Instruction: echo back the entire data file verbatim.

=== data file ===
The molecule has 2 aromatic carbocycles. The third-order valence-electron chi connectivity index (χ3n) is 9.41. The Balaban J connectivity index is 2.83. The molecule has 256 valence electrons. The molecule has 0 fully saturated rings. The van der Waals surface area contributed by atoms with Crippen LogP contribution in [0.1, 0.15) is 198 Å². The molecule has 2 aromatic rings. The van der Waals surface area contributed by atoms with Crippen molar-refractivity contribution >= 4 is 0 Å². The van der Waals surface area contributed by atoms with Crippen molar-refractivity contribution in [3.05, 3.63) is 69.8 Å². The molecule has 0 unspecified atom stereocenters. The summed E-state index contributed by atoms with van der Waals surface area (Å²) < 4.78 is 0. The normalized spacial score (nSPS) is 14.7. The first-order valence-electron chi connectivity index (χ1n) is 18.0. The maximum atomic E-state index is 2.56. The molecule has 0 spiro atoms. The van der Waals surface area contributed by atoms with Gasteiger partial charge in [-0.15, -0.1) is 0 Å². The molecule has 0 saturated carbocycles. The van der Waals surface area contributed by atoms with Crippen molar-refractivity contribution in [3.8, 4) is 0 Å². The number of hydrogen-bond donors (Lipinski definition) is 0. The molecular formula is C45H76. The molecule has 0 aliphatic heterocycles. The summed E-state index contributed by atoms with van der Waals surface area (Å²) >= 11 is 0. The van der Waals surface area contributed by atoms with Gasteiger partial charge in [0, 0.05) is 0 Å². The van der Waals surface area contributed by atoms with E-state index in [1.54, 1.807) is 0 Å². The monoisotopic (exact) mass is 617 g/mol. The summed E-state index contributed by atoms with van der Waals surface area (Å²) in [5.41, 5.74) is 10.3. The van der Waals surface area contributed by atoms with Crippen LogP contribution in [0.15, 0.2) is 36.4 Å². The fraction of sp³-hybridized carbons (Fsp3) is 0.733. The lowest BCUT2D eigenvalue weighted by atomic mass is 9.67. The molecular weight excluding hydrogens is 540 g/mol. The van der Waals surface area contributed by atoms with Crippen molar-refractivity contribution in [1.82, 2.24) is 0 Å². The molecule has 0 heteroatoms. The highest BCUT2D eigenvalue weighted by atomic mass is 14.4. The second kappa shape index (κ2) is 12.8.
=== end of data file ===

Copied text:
The molecule has 2 aromatic carbocycles. The third-order valence-electron chi connectivity index (χ3n) is 9.41. The Balaban J connectivity index is 2.83. The molecule has 256 valence electrons. The molecule has 0 fully saturated rings. The van der Waals surface area contributed by atoms with Crippen LogP contribution in [0.1, 0.15) is 198 Å². The molecule has 2 aromatic rings. The van der Waals surface area contributed by atoms with Crippen molar-refractivity contribution >= 4 is 0 Å². The van der Waals surface area contributed by atoms with Crippen molar-refractivity contribution in [3.05, 3.63) is 69.8 Å². The molecule has 0 unspecified atom stereocenters. The summed E-state index contributed by atoms with van der Waals surface area (Å²) < 4.78 is 0. The normalized spacial score (nSPS) is 14.7. The first-order valence-electron chi connectivity index (χ1n) is 18.0. The maximum atomic E-state index is 2.56. The molecule has 0 spiro atoms. The van der Waals surface area contributed by atoms with Gasteiger partial charge in [-0.15, -0.1) is 0 Å². The molecule has 0 saturated carbocycles. The van der Waals surface area contributed by atoms with Crippen molar-refractivity contribution in [3.8, 4) is 0 Å². The number of hydrogen-bond donors (Lipinski definition) is 0. The molecular formula is C45H76. The molecule has 0 aliphatic heterocycles. The summed E-state index contributed by atoms with van der Waals surface area (Å²) >= 11 is 0. The van der Waals surface area contributed by atoms with Gasteiger partial charge in [0, 0.05) is 0 Å². The van der Waals surface area contributed by atoms with E-state index in [1.54, 1.807) is 0 Å². The monoisotopic (exact) mass is 617 g/mol. The summed E-state index contributed by atoms with van der Waals surface area (Å²) in [5.41, 5.74) is 10.3. The van der Waals surface area contributed by atoms with Crippen LogP contribution in [0.15, 0.2) is 36.4 Å². The fraction of sp³-hybridized carbons (Fsp3) is 0.733. The lowest BCUT2D eigenvalue weighted by atomic mass is 9.67. The molecular weight excluding hydrogens is 540 g/mol. The van der Waals surface area contributed by atoms with Crippen molar-refractivity contribution in [1.82, 2.24) is 0 Å². The molecule has 0 heteroatoms. The highest BCUT2D eigenvalue weighted by atomic mass is 14.4. The second kappa shape index (κ2) is 12.8.